The Frontier Center For Public Policy has noted in the recent past that Canada lacks a system of fully-grade separated roadways such as the divided highways that Americans take for granted. If you are planning on driving in Canada expect to deal with heavy traffic in the urban centers.


Outside of its condensed urban centers, Canada is largely remote. In fact, 66% of people in Canada live within 100 km (or 62 miles) of the U.S border. This accounts for only 4% of Canada’s total geographical area. If you are traveling to any area outside of this region, you will be greeted with large swaths of remote backwoods. There are even large stretches of the Trans-Canada Highway that are quite isolated.


Getting lost in these areas can be quite dangerous. You will also encounter areas with very limited cell phone service, rendering a digital GPS ineffective. Stock up on a variety of navigational aids, both digital and paper, even if you are not planning on traveling to remote locations.

Canada Map Pack Bundle

This collection of foldable paper maps, produced by National Geographic, is an absolute must if you plan on traversing the Canadian wilderness. Even if you are planning on spending most of your time in Canada near the city, you may still have the urge to take in the beautiful Canadian wilderness during the weekend. 


The bundle is split into 3 sections: Canada West, Canada Central, and Canada East. These maps are designed to be waterproof and tear-resistant. Best of all, they will give you a detailed look at the terrain without the need to be powered by satellites.

GPS Navigation System for Car

Reliable satellite navigation systems for vehicles are pretty affordable these days, as is evidenced by the price tag on this Sixpo GPS Navigation System. This GPS navigation system comes with a 7-inch screen, 256 MB of RAM storage, and 8 GB of ROM storage.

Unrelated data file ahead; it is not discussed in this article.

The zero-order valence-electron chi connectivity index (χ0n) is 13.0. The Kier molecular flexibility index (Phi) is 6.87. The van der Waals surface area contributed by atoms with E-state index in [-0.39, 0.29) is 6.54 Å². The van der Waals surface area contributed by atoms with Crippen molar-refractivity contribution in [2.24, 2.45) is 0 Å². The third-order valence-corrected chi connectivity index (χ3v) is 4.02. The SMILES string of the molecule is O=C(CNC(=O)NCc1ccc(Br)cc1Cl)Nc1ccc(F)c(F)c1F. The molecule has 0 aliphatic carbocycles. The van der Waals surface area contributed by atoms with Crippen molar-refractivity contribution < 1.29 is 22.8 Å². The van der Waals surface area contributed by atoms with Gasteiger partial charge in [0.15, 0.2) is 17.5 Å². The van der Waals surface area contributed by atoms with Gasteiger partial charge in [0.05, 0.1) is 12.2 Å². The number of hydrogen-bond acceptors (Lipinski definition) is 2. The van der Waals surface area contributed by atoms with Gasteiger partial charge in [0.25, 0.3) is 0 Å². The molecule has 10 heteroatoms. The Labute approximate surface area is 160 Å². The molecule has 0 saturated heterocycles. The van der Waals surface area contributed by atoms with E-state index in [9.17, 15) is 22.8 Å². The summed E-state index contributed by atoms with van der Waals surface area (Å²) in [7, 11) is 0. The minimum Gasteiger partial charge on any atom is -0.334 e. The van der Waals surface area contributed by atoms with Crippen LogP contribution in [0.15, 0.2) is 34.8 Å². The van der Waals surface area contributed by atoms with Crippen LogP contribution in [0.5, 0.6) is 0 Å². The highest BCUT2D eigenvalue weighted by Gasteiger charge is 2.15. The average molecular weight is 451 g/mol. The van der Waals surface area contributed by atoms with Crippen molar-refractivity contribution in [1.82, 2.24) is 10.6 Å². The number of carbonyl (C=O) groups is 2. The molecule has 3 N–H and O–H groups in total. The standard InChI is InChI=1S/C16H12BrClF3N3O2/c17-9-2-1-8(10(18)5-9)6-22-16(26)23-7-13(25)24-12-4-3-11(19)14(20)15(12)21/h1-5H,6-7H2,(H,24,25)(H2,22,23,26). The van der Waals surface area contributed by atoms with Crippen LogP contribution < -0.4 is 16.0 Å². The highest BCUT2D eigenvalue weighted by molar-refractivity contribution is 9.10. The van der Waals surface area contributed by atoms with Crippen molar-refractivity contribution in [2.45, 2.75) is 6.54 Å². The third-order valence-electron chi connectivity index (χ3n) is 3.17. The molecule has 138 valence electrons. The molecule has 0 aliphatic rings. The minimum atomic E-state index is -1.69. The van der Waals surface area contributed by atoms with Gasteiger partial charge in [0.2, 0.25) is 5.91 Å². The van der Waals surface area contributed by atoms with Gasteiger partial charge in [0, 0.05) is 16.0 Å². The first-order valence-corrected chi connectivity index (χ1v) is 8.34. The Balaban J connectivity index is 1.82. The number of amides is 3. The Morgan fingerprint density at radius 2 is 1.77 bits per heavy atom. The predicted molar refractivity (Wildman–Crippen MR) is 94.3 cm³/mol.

Familiarize Yourself with The Metric System

All Canadian road signs, including speed limit signs, are based off of the metric system. You can land yourself in a heap of trouble if you are unaware of this. The speedometers on many cars in America do include the speed in km/hr on a scale below the mph scale of the speedometer. Vehicles with digital speedometer displays often include the option to change to km/hr in the settings. Be sure to make the necessary changes to the settings prior to entering Canada.


You will also need to familiarize yourself with the metric scale to be able to read the distance signs on the side of the road. These signs are just like the distance signs in the United States showing how far away the nearest towns are. The only difference is the distances are in kilometers (km) in Canada. 

1 mile = 1.61 km


The metric to imperial conversion, as shown above, often gives the false sense that things are farther away than they really are. The same town that is 50 miles away, is 80 kilometers away. Remove the units from the numbers and suddenly it seems like the town is a lot farther away.


You can see how much trouble this can cause if you are thinking about speed limits. Many segments of the Trans-Canada Highway System have speed limits restricted to 100 km/hr. The 100 number may sound quite fast to an American. This value is actually equivalent to 62 mph. This is a speed restriction that would be considered quite low on many American interstates, where speed limits often are somewhere in the territory of 75 mph.

Familiarize Yourself with Some French Phrases for Quebec